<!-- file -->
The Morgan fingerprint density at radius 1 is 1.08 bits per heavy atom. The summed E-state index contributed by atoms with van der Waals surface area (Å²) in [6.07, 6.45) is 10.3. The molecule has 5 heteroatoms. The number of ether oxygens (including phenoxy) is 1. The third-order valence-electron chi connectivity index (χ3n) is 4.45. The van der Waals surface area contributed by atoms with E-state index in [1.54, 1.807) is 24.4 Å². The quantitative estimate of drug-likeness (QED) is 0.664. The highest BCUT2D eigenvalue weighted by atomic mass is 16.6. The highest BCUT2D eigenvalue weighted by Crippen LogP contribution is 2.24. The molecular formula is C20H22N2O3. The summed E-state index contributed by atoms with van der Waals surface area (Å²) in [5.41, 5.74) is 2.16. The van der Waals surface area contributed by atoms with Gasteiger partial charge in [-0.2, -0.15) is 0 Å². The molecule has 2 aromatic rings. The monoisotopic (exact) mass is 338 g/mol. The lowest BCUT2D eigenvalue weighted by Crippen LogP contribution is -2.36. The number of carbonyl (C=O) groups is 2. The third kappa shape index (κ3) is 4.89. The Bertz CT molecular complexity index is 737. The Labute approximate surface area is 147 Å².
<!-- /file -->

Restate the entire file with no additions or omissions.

The Morgan fingerprint density at radius 1 is 1.08 bits per heavy atom. The summed E-state index contributed by atoms with van der Waals surface area (Å²) in [6.07, 6.45) is 10.3. The molecule has 5 heteroatoms. The number of ether oxygens (including phenoxy) is 1. The third-order valence-electron chi connectivity index (χ3n) is 4.45. The van der Waals surface area contributed by atoms with E-state index in [1.54, 1.807) is 24.4 Å². The quantitative estimate of drug-likeness (QED) is 0.664. The highest BCUT2D eigenvalue weighted by atomic mass is 16.6. The highest BCUT2D eigenvalue weighted by Crippen LogP contribution is 2.24. The molecular formula is C20H22N2O3. The summed E-state index contributed by atoms with van der Waals surface area (Å²) in [5.41, 5.74) is 2.16. The van der Waals surface area contributed by atoms with Gasteiger partial charge in [-0.2, -0.15) is 0 Å². The molecule has 2 aromatic rings. The monoisotopic (exact) mass is 338 g/mol. The lowest BCUT2D eigenvalue weighted by Crippen LogP contribution is -2.36. The number of carbonyl (C=O) groups is 2. The third kappa shape index (κ3) is 4.89. The Bertz CT molecular complexity index is 737. The Labute approximate surface area is 147 Å².